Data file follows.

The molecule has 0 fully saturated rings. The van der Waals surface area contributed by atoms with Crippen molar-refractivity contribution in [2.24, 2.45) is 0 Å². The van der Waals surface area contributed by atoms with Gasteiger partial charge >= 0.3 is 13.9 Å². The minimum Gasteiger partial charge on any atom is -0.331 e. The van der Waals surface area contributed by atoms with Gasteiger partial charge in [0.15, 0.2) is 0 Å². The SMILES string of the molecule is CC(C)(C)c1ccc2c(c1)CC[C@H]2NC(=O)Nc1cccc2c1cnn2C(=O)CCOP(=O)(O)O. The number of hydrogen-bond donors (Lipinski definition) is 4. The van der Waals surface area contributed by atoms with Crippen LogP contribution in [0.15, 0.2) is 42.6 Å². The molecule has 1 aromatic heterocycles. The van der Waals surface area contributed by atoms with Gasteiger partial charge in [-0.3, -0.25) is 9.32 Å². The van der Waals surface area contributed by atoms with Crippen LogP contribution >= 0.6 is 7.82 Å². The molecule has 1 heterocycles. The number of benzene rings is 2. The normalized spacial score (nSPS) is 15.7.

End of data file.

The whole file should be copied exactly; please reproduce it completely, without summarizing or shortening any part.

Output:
The molecule has 0 fully saturated rings. The van der Waals surface area contributed by atoms with Crippen molar-refractivity contribution in [2.24, 2.45) is 0 Å². The van der Waals surface area contributed by atoms with Gasteiger partial charge >= 0.3 is 13.9 Å². The minimum Gasteiger partial charge on any atom is -0.331 e. The van der Waals surface area contributed by atoms with Gasteiger partial charge in [0.15, 0.2) is 0 Å². The SMILES string of the molecule is CC(C)(C)c1ccc2c(c1)CC[C@H]2NC(=O)Nc1cccc2c1cnn2C(=O)CCOP(=O)(O)O. The number of hydrogen-bond donors (Lipinski definition) is 4. The van der Waals surface area contributed by atoms with Crippen LogP contribution in [0.15, 0.2) is 42.6 Å². The molecule has 1 aromatic heterocycles. The van der Waals surface area contributed by atoms with Gasteiger partial charge in [-0.3, -0.25) is 9.32 Å². The van der Waals surface area contributed by atoms with Crippen LogP contribution >= 0.6 is 7.82 Å². The molecule has 1 heterocycles. The number of benzene rings is 2. The normalized spacial score (nSPS) is 15.7.